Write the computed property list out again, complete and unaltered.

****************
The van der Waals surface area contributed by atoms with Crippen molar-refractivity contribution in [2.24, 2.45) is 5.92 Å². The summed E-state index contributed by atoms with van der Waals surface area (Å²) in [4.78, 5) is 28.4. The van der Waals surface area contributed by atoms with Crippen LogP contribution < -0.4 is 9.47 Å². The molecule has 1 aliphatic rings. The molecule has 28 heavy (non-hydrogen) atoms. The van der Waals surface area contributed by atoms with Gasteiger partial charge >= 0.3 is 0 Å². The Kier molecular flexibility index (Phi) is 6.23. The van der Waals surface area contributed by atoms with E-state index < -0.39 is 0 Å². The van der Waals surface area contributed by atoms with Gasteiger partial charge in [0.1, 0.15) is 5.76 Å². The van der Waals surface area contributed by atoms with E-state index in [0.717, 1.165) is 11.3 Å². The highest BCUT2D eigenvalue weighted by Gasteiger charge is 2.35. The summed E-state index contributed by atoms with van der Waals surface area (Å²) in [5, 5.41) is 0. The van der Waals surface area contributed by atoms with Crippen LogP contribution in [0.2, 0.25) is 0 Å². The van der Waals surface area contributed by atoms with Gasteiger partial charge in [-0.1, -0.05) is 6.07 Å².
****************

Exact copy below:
The van der Waals surface area contributed by atoms with Crippen molar-refractivity contribution in [2.24, 2.45) is 5.92 Å². The summed E-state index contributed by atoms with van der Waals surface area (Å²) in [4.78, 5) is 28.4. The van der Waals surface area contributed by atoms with Crippen LogP contribution < -0.4 is 9.47 Å². The molecule has 1 aliphatic rings. The molecule has 28 heavy (non-hydrogen) atoms. The van der Waals surface area contributed by atoms with Gasteiger partial charge >= 0.3 is 0 Å². The Kier molecular flexibility index (Phi) is 6.23. The van der Waals surface area contributed by atoms with E-state index < -0.39 is 0 Å². The van der Waals surface area contributed by atoms with Gasteiger partial charge in [0.1, 0.15) is 5.76 Å². The van der Waals surface area contributed by atoms with E-state index in [0.717, 1.165) is 11.3 Å². The highest BCUT2D eigenvalue weighted by Gasteiger charge is 2.35. The summed E-state index contributed by atoms with van der Waals surface area (Å²) in [5, 5.41) is 0. The van der Waals surface area contributed by atoms with Crippen LogP contribution in [0.2, 0.25) is 0 Å². The van der Waals surface area contributed by atoms with Gasteiger partial charge in [-0.1, -0.05) is 6.07 Å².